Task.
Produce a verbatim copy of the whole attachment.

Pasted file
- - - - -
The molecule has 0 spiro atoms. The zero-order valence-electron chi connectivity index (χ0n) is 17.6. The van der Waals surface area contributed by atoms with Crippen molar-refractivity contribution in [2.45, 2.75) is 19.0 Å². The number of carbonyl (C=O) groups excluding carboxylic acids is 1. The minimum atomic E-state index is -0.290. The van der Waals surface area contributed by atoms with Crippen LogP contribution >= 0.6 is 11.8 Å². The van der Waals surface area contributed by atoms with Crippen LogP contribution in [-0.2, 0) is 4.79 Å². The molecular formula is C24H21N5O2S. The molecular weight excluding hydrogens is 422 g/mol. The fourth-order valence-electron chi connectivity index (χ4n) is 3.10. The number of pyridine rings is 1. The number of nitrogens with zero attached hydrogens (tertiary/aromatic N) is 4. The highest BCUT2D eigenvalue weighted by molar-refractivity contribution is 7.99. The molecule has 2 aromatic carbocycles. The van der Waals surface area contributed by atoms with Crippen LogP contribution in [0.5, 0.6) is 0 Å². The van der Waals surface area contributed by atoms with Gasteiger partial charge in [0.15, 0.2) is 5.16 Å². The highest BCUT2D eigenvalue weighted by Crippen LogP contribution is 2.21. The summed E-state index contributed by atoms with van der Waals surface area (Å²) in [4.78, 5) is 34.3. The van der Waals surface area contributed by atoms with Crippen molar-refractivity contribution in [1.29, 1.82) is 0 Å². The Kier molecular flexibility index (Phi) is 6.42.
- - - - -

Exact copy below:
The molecule has 0 spiro atoms. The zero-order valence-electron chi connectivity index (χ0n) is 17.6. The van der Waals surface area contributed by atoms with Crippen molar-refractivity contribution in [2.45, 2.75) is 19.0 Å². The number of carbonyl (C=O) groups excluding carboxylic acids is 1. The minimum atomic E-state index is -0.290. The van der Waals surface area contributed by atoms with Crippen LogP contribution >= 0.6 is 11.8 Å². The van der Waals surface area contributed by atoms with Crippen LogP contribution in [-0.2, 0) is 4.79 Å². The molecular formula is C24H21N5O2S. The molecular weight excluding hydrogens is 422 g/mol. The fourth-order valence-electron chi connectivity index (χ4n) is 3.10. The number of pyridine rings is 1. The number of nitrogens with zero attached hydrogens (tertiary/aromatic N) is 4. The highest BCUT2D eigenvalue weighted by molar-refractivity contribution is 7.99. The molecule has 2 aromatic carbocycles. The van der Waals surface area contributed by atoms with Crippen LogP contribution in [0.5, 0.6) is 0 Å². The van der Waals surface area contributed by atoms with Gasteiger partial charge in [0.15, 0.2) is 5.16 Å². The highest BCUT2D eigenvalue weighted by Crippen LogP contribution is 2.21. The summed E-state index contributed by atoms with van der Waals surface area (Å²) in [4.78, 5) is 34.3. The van der Waals surface area contributed by atoms with Crippen molar-refractivity contribution in [1.29, 1.82) is 0 Å². The Kier molecular flexibility index (Phi) is 6.42.